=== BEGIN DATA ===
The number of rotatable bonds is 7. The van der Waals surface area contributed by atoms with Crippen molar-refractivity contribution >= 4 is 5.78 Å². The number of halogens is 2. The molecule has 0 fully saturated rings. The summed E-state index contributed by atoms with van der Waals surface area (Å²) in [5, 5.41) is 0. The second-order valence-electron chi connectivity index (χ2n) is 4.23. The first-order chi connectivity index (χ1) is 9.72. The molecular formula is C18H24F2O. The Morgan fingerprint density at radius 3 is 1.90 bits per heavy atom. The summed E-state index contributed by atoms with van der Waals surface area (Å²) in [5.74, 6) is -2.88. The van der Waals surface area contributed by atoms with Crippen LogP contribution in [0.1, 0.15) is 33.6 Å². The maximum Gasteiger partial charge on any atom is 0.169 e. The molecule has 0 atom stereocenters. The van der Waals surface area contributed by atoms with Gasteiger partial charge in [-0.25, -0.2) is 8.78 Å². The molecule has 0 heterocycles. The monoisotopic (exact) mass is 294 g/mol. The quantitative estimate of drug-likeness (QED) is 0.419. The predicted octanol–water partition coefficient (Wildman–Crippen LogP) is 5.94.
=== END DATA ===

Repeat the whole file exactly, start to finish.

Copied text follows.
The number of rotatable bonds is 7. The van der Waals surface area contributed by atoms with Crippen molar-refractivity contribution >= 4 is 5.78 Å². The number of halogens is 2. The molecule has 0 fully saturated rings. The summed E-state index contributed by atoms with van der Waals surface area (Å²) in [5, 5.41) is 0. The second-order valence-electron chi connectivity index (χ2n) is 4.23. The first-order chi connectivity index (χ1) is 9.72. The molecular formula is C18H24F2O. The Morgan fingerprint density at radius 3 is 1.90 bits per heavy atom. The summed E-state index contributed by atoms with van der Waals surface area (Å²) in [5.74, 6) is -2.88. The van der Waals surface area contributed by atoms with Crippen LogP contribution in [0.1, 0.15) is 33.6 Å². The maximum Gasteiger partial charge on any atom is 0.169 e. The molecule has 0 atom stereocenters. The van der Waals surface area contributed by atoms with Gasteiger partial charge in [-0.25, -0.2) is 8.78 Å². The molecule has 0 heterocycles. The monoisotopic (exact) mass is 294 g/mol. The quantitative estimate of drug-likeness (QED) is 0.419. The predicted octanol–water partition coefficient (Wildman–Crippen LogP) is 5.94.